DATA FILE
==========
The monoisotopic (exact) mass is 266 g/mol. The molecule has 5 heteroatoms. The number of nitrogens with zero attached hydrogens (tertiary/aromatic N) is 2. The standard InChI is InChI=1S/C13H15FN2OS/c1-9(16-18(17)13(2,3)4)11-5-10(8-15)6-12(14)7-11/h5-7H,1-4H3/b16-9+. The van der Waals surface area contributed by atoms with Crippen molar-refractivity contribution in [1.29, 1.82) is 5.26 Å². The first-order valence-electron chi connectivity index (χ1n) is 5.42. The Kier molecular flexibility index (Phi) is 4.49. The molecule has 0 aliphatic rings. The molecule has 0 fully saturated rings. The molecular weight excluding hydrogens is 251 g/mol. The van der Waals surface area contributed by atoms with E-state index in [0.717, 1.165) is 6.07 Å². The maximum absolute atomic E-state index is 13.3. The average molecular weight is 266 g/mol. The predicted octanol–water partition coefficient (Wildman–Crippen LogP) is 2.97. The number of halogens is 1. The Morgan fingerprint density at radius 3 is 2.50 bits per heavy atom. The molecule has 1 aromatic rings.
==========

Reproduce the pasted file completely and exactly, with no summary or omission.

The monoisotopic (exact) mass is 266 g/mol. The molecule has 5 heteroatoms. The number of nitrogens with zero attached hydrogens (tertiary/aromatic N) is 2. The standard InChI is InChI=1S/C13H15FN2OS/c1-9(16-18(17)13(2,3)4)11-5-10(8-15)6-12(14)7-11/h5-7H,1-4H3/b16-9+. The van der Waals surface area contributed by atoms with Crippen molar-refractivity contribution in [1.29, 1.82) is 5.26 Å². The first-order valence-electron chi connectivity index (χ1n) is 5.42. The Kier molecular flexibility index (Phi) is 4.49. The molecule has 0 aliphatic rings. The molecule has 0 fully saturated rings. The molecular weight excluding hydrogens is 251 g/mol. The van der Waals surface area contributed by atoms with E-state index in [0.717, 1.165) is 6.07 Å². The maximum absolute atomic E-state index is 13.3. The average molecular weight is 266 g/mol. The predicted octanol–water partition coefficient (Wildman–Crippen LogP) is 2.97. The number of halogens is 1. The Morgan fingerprint density at radius 3 is 2.50 bits per heavy atom. The molecule has 1 aromatic rings.